In 1992, the world adopted the principle of "common but differentiated responsibilities," he noted, recognizing that developed countries need to provide resources to support sustainable development in measures relative to the pressures their societies place on the global environment and to the technologies and financial resources they command.
"Malaysia is ready to play its role to realize the spirit of this important principle," the prime minister said, "but we will also expect other countries in particular the developed and industrialized nations to meet their roles and obligations. We must work together if any effort is to have global impact."
"With a majority of the world's biodiversity residing in developing countries, it is essential that any global development agenda renews commitments to coordinated effort and mobilizes resources adequate to effect genuine progress," he said.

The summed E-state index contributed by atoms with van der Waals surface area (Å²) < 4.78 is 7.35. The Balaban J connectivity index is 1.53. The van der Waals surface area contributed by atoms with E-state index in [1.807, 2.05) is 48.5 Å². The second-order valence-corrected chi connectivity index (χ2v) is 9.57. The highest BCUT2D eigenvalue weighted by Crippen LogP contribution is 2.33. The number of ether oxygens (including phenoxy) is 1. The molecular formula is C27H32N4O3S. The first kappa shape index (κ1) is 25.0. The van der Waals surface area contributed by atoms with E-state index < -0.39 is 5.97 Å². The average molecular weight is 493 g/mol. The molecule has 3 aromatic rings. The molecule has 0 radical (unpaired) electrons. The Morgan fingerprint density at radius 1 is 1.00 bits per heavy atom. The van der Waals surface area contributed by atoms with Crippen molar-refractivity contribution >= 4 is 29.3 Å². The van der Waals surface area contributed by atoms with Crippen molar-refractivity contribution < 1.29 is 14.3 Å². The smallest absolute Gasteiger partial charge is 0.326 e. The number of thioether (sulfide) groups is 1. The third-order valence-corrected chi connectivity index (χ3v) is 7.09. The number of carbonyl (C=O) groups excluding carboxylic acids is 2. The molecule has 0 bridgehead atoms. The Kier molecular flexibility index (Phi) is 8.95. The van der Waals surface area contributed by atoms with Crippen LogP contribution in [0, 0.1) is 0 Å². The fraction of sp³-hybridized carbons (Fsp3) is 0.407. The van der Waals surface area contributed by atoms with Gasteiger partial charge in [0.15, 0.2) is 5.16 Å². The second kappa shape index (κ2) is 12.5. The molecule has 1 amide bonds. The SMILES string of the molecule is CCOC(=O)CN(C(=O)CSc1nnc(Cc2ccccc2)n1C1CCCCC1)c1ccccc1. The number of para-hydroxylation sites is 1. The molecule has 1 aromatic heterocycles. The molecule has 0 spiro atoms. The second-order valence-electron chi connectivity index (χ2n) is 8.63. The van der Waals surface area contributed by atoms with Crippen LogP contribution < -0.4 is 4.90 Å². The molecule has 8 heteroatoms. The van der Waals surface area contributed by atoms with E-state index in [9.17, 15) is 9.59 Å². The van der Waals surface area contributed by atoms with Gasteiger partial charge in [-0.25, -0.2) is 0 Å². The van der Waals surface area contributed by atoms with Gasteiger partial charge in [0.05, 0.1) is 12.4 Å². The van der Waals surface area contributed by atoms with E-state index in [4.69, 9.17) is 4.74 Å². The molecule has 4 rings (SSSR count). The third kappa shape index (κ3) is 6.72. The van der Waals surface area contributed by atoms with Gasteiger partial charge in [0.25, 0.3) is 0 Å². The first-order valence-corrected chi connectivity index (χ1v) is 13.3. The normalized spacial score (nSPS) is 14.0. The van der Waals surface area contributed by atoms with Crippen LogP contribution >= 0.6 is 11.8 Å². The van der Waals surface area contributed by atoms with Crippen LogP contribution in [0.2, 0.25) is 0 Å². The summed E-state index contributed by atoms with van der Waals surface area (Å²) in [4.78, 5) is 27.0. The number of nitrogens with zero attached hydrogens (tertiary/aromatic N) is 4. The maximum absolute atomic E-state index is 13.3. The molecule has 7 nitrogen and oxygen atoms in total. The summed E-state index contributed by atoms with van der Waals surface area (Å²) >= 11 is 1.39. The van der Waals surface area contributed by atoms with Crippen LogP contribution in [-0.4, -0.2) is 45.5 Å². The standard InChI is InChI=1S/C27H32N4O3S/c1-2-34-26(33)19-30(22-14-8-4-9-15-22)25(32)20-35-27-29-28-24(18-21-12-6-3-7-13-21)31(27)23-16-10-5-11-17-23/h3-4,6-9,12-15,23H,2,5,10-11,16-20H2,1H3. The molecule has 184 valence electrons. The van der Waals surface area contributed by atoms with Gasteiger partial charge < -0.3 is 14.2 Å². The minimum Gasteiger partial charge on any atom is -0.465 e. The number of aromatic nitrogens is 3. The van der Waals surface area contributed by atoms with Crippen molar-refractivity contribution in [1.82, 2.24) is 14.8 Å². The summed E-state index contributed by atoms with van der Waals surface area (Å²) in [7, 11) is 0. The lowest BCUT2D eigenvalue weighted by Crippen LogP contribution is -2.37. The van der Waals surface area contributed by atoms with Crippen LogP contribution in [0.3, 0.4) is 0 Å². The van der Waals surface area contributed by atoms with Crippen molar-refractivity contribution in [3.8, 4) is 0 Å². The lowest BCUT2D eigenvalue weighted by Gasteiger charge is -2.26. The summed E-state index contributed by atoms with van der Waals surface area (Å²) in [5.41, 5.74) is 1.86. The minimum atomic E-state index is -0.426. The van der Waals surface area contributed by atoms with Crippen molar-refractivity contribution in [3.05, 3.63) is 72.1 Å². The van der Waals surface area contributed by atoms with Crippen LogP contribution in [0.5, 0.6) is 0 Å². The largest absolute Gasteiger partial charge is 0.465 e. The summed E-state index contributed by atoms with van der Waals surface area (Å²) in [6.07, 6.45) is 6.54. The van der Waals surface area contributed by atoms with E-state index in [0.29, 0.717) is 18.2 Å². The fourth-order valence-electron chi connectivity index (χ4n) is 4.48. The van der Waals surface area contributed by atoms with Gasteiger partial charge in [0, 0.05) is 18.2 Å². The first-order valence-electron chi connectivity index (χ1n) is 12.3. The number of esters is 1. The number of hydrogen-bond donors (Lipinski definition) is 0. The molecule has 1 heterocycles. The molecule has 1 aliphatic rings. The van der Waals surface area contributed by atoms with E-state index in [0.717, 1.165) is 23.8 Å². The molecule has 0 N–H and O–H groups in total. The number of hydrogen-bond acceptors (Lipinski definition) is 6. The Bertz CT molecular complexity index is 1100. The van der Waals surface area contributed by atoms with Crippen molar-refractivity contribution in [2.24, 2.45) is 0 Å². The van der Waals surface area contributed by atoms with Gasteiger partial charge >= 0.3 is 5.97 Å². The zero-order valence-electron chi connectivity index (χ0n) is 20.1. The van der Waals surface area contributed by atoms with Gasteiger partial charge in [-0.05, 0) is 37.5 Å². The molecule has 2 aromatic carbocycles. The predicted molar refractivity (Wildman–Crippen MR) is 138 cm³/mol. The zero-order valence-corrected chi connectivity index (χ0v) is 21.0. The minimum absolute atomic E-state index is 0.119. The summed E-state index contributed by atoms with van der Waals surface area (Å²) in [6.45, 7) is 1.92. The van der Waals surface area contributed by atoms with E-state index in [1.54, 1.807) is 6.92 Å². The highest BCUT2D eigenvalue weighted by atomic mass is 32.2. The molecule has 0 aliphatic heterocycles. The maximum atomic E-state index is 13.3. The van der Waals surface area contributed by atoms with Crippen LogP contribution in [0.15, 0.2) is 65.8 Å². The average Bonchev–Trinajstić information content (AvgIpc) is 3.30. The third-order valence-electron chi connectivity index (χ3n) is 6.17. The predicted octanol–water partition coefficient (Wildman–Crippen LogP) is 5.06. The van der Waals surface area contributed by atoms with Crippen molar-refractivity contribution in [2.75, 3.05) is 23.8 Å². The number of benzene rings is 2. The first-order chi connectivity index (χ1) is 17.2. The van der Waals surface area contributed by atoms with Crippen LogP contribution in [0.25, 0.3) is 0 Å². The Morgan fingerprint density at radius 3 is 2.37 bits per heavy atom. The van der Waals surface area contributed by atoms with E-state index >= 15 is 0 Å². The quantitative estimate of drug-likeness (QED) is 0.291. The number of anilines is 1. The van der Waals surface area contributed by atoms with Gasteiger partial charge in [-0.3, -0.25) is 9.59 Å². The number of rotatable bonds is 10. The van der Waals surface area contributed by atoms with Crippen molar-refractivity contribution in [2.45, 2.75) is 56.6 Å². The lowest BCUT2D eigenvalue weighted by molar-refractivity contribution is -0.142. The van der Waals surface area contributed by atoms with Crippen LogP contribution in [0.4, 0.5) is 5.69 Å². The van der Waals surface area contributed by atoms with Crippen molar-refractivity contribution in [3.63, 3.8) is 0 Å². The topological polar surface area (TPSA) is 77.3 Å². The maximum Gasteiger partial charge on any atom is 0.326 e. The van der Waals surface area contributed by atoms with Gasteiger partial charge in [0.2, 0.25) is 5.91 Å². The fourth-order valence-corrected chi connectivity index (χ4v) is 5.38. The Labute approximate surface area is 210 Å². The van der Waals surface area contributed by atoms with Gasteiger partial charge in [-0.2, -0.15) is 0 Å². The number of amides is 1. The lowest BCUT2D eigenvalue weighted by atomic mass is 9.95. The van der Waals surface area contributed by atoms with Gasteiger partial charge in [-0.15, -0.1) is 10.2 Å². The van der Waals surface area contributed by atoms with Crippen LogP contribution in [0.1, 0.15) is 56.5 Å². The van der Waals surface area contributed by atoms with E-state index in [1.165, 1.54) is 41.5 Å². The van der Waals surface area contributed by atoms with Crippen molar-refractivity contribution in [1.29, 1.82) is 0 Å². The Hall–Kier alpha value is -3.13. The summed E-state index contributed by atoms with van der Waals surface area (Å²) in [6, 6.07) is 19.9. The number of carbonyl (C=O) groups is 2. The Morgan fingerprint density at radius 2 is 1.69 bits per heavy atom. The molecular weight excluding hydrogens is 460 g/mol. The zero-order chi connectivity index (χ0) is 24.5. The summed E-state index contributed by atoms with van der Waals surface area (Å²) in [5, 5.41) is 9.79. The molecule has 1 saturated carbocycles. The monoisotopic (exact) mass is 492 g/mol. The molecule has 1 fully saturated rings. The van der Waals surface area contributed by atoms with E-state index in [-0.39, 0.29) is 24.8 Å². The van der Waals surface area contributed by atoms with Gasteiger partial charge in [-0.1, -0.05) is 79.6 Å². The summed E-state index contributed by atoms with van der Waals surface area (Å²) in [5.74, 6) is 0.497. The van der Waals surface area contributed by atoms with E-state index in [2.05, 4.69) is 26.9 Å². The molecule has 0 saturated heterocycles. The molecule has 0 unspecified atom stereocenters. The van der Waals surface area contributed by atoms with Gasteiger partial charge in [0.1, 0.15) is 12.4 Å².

The Prime Minister made the remarks at the opening of a week-long series of meetings focussed on priority setting for the early work of a new UN biodiversity organization - the Intergovernmental Platform on Biodiversity and Ecosystem Services (IPBES).
Often likened to the Intergovernmental Panel on Climate Change, and chaired by the PM's Science Advisor, Malaysian Zakri Abdul Hamid, the new Bonn-based IPBES was inaugurated this year to serve as a source of authoritative biodiversity science to guide policy making decisions.
Dr. Zakri, recently appointed also to the UN Secretary-General's new Science Advisory Board, acknowledged with thanks the contributions of his nation to the work of the IPBES and pointed to "encouraging signs that the message is getting through and protections are being instituted in many places."
"We must mainstream biodiversity protection in the policies of countries throughout the world, however, and both the IPBES and the global post-2015 development agenda offer rare opportunities to make a deep
|Contact: Terry Collins